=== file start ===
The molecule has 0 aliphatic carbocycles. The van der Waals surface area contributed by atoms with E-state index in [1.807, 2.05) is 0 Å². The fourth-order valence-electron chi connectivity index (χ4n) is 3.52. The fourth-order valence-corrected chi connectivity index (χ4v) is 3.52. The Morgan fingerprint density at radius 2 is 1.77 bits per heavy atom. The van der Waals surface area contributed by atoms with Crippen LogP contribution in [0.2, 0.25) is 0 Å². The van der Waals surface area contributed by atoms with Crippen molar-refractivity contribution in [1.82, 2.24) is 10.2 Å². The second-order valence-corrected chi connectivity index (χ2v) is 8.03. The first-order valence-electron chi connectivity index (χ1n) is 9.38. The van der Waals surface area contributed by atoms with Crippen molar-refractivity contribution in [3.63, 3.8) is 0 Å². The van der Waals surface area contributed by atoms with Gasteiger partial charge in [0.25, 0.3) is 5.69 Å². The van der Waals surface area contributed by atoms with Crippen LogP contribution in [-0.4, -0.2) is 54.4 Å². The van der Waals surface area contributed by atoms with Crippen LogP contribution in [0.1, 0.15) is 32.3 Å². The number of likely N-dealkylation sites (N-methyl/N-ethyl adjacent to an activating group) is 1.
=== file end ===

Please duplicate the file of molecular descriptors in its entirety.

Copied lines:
The molecule has 0 aliphatic carbocycles. The van der Waals surface area contributed by atoms with E-state index in [1.807, 2.05) is 0 Å². The fourth-order valence-electron chi connectivity index (χ4n) is 3.52. The fourth-order valence-corrected chi connectivity index (χ4v) is 3.52. The Morgan fingerprint density at radius 2 is 1.77 bits per heavy atom. The van der Waals surface area contributed by atoms with Crippen LogP contribution in [0.2, 0.25) is 0 Å². The van der Waals surface area contributed by atoms with Crippen molar-refractivity contribution in [1.82, 2.24) is 10.2 Å². The second-order valence-corrected chi connectivity index (χ2v) is 8.03. The first-order valence-electron chi connectivity index (χ1n) is 9.38. The van der Waals surface area contributed by atoms with Crippen molar-refractivity contribution in [3.63, 3.8) is 0 Å². The van der Waals surface area contributed by atoms with Gasteiger partial charge in [0.25, 0.3) is 5.69 Å². The van der Waals surface area contributed by atoms with Crippen LogP contribution in [-0.4, -0.2) is 54.4 Å². The van der Waals surface area contributed by atoms with Crippen LogP contribution in [0.1, 0.15) is 32.3 Å². The number of likely N-dealkylation sites (N-methyl/N-ethyl adjacent to an activating group) is 1.